Nathan (vovat) wrote,

Well, we're living here in Avalon

The Fortunate Isle of Avalon, a mythological location made famous by Arthurian legend, is known for its apples, its fairy caretakers, and the fact that it's the resting place of King Arthur himself. He was taken there to recover after being mortally wounded in his battle with his son Mordred, and will return to England to rule at some point in the future. I hope he likes constitutional monarchy. Actually, I guess he kind of paved for the way for it with his Round Table, didn't he? The man was truly ahead of his time, which isn't at all surprising, considering all the anachronisms that have worked their way into Arthurian lore. If Arthur existed at all, it was probably in the sixth century or so, but all the stuff about knights and chivalry is more appropriate for some time after the Norman Conquest.

Aside from Arthur himself, the figure most closely associated with Avalon is that of Morgan le Fay, identified by Geoffrey of Monmouth as the leader of the nine sisters who live there. While her name suggests that she was originally considered to be a fairy, later Arthurian mythology made her the daughter of Gorlois and Igraine, and hence Arthur's half-sister. I haven't done a whole lot of research on Morgan, but she fits into my general fondness for mythological women who don't take crap from the patriarchy, especially when they have magic to back themselves up. I wonder if she or Medea would win in a magical duel. Actually, a contest between witches wouldn't be a bad idea for a poll, although I'm not sure whether it should be a popularity contest or a battle of skill. Considering how most polls go, though, I'm sure different people would interpret it in different ways anyway. I also wonder whether Morgan would get along with Jenny Jump.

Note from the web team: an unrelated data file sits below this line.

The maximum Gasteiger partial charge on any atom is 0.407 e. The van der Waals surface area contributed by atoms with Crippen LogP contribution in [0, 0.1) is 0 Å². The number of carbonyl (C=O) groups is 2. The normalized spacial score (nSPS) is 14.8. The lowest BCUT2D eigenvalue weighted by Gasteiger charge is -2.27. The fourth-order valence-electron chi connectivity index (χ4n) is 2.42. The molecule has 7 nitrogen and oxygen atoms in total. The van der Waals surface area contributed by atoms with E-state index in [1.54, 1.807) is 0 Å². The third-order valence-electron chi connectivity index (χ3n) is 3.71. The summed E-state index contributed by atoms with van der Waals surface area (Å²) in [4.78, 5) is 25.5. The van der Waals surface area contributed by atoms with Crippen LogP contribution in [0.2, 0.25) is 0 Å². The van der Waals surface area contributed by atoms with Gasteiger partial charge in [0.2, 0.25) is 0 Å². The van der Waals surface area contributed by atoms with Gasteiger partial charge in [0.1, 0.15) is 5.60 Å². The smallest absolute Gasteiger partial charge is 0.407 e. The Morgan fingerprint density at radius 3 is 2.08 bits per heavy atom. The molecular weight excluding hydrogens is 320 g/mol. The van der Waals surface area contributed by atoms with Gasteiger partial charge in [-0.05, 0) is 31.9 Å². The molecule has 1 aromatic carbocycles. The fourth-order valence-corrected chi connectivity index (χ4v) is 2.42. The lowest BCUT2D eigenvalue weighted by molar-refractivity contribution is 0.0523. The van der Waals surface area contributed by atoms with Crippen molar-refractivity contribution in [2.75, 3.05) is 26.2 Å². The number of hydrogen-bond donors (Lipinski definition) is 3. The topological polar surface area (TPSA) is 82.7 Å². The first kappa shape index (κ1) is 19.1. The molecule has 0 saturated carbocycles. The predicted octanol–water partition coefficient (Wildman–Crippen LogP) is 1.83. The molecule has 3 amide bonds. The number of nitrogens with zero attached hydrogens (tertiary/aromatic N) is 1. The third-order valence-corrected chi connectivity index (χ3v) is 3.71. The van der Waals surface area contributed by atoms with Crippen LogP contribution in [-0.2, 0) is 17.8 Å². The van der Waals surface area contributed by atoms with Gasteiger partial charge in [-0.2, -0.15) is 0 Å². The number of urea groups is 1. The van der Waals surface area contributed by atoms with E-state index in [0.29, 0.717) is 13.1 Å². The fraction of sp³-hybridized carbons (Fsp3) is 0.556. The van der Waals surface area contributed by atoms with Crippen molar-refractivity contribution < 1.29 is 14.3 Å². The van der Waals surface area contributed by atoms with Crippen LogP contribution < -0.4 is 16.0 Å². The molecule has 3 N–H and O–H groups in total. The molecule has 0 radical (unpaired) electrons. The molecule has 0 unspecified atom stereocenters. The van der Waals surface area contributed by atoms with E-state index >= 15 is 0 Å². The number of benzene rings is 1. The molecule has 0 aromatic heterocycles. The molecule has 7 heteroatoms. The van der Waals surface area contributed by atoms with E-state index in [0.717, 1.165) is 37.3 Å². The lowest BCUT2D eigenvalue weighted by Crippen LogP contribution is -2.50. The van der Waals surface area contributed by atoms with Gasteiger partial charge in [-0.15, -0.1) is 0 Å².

Figures 1-1 and 1-2: Pictures of Morgan le Fay



Moving on to some more modern media, Avalon was a significant part of the Disney cartoon show Gargoyles. In the show, it was the domain of the Fairy King Oberon, which fit with the cartoon's tendency to mix mythologies. Actually, though, the thirteenth century French epic of Huon of Bordeaux makes Oberon the son of Morgan and Julius Caesar, so the association certainly isn't totally out of left field.

And finally, if you'll cast your minds back to the late twelfth century, Avalon was then associated with Glastonbury, which is also an island (well, sort of; it was once surrounded by swamps) known for its apples. Monks at the abbey there claimed to have found Arthur's grave, and not only did this provide a significant boost in tourism, but also a way for the current monarchs to debunk the return of Arthur. "Look, it's his GRAVE. He's not coming back, because he's DEAD. So just settle down and be satisfied with the Plantagenets, capiche?" Well, actually, these were kings of French ancestry, so they were more likely to have said, "Comprendez?" But I think you get the idea.
Tags: history, mythology, television
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